2. Small business premiums might also be reduced because the Secretary of Health and Human Services and individual states will establish processes to review insurers premium increases, and those insurers will be required to publicly justify unreasonable rate increases publicly.
3. Employees of small companies that don't offer coverage, and who can't buy their own health policies because of preexisting conditions, will be eligible for special new Preexisting Condition Plans (PCIPS). Employees must be uninsured for at least six months and be able to show that their health problem makes it difficult to obtain health insurance. These plans will operate until 2014 when they are replaced by state insurance exchanges.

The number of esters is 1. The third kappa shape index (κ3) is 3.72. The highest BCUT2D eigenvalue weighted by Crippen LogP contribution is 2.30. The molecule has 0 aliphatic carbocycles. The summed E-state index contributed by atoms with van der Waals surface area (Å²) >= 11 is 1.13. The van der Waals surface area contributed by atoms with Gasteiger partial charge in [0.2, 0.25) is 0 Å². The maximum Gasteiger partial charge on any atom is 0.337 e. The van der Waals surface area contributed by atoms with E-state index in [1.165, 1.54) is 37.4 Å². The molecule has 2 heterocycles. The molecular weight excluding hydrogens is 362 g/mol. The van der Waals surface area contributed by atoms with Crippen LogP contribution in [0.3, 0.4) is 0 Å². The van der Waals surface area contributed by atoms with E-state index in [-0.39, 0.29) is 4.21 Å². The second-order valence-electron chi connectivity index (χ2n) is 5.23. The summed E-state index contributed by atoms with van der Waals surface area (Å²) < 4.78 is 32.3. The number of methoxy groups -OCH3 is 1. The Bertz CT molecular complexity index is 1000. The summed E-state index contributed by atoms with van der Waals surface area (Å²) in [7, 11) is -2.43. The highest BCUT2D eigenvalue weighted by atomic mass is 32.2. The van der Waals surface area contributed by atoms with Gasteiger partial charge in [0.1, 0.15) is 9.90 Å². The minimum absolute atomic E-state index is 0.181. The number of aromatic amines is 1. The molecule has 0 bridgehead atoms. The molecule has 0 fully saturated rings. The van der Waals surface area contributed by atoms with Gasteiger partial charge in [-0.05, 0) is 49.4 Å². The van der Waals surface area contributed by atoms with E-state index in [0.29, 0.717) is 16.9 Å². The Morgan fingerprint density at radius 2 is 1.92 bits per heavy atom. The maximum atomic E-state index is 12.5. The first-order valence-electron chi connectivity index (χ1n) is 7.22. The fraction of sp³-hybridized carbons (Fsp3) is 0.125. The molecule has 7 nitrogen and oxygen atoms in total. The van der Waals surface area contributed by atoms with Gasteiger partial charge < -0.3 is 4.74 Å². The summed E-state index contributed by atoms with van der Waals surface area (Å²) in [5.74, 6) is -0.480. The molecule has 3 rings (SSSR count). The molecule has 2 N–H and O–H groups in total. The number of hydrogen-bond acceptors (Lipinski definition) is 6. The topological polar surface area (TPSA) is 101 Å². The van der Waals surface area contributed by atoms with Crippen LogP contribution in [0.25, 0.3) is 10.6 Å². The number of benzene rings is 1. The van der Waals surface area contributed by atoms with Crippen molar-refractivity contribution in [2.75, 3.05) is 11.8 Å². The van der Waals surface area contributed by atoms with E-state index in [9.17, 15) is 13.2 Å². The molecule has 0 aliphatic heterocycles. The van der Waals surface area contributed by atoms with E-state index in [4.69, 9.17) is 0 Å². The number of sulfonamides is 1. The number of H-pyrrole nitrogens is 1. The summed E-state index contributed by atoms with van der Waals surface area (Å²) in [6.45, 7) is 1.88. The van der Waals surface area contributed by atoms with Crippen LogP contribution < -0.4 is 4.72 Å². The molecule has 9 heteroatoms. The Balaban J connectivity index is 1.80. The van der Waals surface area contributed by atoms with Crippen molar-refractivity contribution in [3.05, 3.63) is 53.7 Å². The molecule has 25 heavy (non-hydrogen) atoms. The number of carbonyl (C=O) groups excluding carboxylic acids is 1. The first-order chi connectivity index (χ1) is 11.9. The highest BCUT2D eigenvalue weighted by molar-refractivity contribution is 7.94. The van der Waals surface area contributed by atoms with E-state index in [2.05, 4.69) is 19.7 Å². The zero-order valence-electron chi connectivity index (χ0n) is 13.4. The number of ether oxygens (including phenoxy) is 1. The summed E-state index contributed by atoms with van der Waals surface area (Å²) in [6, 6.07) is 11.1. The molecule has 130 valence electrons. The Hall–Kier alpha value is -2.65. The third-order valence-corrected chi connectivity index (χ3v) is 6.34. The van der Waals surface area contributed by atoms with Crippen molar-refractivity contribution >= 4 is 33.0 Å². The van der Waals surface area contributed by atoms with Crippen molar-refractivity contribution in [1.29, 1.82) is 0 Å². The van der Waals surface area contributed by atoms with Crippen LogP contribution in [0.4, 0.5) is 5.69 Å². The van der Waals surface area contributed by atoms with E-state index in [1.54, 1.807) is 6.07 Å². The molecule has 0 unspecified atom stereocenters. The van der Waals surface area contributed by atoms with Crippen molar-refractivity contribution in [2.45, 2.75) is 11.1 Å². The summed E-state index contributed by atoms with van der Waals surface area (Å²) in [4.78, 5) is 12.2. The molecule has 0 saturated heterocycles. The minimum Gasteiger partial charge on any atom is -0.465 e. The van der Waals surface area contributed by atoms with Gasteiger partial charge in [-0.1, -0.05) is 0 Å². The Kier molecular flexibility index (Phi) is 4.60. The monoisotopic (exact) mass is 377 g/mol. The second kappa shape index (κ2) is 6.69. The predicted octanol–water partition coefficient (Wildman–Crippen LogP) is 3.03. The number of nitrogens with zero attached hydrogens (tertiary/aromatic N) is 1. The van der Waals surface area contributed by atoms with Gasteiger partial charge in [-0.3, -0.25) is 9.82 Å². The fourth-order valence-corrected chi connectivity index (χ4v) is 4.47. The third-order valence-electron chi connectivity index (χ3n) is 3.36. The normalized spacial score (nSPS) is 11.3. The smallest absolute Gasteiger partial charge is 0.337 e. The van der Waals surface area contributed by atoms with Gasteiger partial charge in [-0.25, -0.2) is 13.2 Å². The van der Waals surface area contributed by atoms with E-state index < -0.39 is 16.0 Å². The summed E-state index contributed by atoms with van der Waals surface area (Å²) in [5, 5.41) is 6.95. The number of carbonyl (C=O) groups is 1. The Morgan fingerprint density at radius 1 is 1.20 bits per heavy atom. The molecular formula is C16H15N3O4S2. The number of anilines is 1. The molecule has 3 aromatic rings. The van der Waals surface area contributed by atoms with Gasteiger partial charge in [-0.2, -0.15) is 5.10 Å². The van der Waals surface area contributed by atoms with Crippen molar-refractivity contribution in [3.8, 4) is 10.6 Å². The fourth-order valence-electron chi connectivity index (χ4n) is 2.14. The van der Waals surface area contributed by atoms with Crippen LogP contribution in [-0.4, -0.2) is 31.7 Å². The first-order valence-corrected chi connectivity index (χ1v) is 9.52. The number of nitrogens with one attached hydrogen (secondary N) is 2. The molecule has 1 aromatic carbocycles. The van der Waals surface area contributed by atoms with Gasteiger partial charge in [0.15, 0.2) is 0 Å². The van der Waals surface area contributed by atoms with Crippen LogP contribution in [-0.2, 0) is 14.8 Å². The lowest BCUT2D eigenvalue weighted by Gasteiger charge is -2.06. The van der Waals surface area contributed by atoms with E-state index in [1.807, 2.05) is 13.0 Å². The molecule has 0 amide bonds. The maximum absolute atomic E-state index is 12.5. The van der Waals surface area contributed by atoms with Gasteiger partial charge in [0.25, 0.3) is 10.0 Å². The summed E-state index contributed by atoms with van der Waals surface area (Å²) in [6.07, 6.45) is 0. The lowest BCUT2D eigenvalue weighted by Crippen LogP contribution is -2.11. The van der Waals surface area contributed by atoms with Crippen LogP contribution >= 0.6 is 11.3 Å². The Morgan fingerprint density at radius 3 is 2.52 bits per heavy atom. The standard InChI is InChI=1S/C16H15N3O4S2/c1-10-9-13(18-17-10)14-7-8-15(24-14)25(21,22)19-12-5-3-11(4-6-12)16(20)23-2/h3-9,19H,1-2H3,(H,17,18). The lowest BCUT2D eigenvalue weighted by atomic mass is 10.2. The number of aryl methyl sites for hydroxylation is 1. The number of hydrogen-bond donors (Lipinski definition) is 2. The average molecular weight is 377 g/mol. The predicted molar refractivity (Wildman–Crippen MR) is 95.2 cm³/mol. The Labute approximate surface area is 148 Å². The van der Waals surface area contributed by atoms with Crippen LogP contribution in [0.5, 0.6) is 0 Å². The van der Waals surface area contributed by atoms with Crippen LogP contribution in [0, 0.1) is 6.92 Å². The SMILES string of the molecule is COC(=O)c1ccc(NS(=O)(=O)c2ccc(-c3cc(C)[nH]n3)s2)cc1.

In 2014, the following provisions will benefit small businesses and their employees.
1. Five million workers will gain health insurance or have coverage stabilized and improved through their employers when state health insurance exchanges take effect in 2014. Businesses with fewer than 50, or depending on the state, fewer than 100 employees can purchase employee plans through these exchanges.
2. While insurers currently can deny coverage or charge high premiums based on health status, by 2014, they will not be able to do so. Also in 2014, insurers participating in exchanges or selling insurance in the individual and small group markets will only be able to use certain factors to determine premiums, such as geographic region, age and tobacco use. Health status will no longer factor into premiums and coverage decisions.
3. Employees of small businesses that don't offer insurance will be able to buy policies through the exchanges. Those with annual incomes up to $88,000 for a family of four will be eligible for subsidies to help with premiums. And, Medicaid will be expanded to include everyone earning up to 133% of poverty level, currently $29,327 a year for a family of four.